3 easy ways to do OAuth redirects on localhost (with HTTPS)

Problems with OAuth redirects to localhost? We have the solution for you, both to circumvent HTTPS requirements and blocking of localhost.

Robin Guldener
April 21, 2023
min read

OAuth redirects on localhost can be really frustrating: You implemented the whole OAuth dance and registered your application with the OAuth provider. Now you’re finally ready for a full test!

But then you realize that the API you’re trying to run OAuth for doesn’t allow you to redirect HTTP URLs. Not even on localhost.

Some providers prohibit redirect URLs with localhost altogether.

Unfortunately, localhost redirect issues are a common problem with OAuth providers:

Redirect issues are another annoyance on the long list of things that make OAuth hard.

Why do some OAuth providers require HTTPS for all OAuth redirects?

In one word: security.

When the OAuth provider redirects a user to your app, the redirect URL contains a secret authorization `code`:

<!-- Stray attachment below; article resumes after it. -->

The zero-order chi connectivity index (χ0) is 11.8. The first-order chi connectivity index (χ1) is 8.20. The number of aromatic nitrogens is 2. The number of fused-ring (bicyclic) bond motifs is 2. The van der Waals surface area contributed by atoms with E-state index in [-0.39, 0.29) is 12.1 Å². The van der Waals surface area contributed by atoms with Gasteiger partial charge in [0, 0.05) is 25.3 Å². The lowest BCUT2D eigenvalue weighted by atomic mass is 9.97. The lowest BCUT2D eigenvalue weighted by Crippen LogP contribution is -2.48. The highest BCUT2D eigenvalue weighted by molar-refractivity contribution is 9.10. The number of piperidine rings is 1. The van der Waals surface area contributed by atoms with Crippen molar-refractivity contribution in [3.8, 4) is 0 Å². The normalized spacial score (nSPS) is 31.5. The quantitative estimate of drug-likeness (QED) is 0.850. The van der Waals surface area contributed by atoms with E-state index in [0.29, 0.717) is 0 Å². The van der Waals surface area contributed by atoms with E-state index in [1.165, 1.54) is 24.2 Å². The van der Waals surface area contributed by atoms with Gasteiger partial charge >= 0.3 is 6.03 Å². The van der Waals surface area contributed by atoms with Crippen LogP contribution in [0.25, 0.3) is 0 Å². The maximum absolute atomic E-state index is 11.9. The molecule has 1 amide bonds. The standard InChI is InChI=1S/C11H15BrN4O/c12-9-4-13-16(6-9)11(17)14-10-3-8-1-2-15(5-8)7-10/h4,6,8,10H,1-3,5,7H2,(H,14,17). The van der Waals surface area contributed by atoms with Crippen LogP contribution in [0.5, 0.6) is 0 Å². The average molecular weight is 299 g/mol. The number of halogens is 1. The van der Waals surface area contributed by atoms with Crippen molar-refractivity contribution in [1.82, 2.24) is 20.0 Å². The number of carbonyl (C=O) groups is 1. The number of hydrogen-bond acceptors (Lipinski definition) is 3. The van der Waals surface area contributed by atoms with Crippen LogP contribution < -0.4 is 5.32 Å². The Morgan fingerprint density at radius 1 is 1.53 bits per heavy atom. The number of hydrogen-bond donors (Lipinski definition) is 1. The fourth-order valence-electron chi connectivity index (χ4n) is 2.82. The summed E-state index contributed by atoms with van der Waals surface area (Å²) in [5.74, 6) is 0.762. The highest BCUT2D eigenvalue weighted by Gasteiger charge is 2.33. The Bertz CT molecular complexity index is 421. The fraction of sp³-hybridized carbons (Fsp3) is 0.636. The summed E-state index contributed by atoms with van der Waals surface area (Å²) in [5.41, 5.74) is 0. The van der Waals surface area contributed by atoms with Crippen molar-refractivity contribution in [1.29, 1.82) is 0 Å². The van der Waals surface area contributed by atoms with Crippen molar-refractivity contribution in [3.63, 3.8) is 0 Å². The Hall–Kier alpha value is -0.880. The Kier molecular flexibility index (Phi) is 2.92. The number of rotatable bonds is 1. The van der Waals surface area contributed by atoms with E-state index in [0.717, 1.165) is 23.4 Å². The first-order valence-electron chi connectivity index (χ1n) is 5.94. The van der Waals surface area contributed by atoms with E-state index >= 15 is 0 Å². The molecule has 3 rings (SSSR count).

Redirect URL


Anybody who has this authorization `code` (and your OAuth `client_id` and `client_secret`) can request an access token for the user who authorized your application.

With HTTP, anybody can potentially see the secret authorization_code
The problem with HTTP is that anybody who sees the HTTP request can also see the full redirect URL with the secret authorization `code`.

This is a problem when your HTTP request travels across the internet: It will hop through different routers and servers, none of which should be able to see your secret authorization `code`. Here, HTTPS makes sense — it makes sure that the HTTP request is properly encrypted, so that only the destination web server can see the full URL and extract the code.

On localhost, HTTPS is not required
On localhost, things are different. Requiring HTTPS doesn’t make sense, because the HTTP request should never leave your local machine. When the web browser gets redirected to `http://localhost/oauth/redirect`, it will start an HTTP request for this URL by locating the web server for the `localhost` hostname.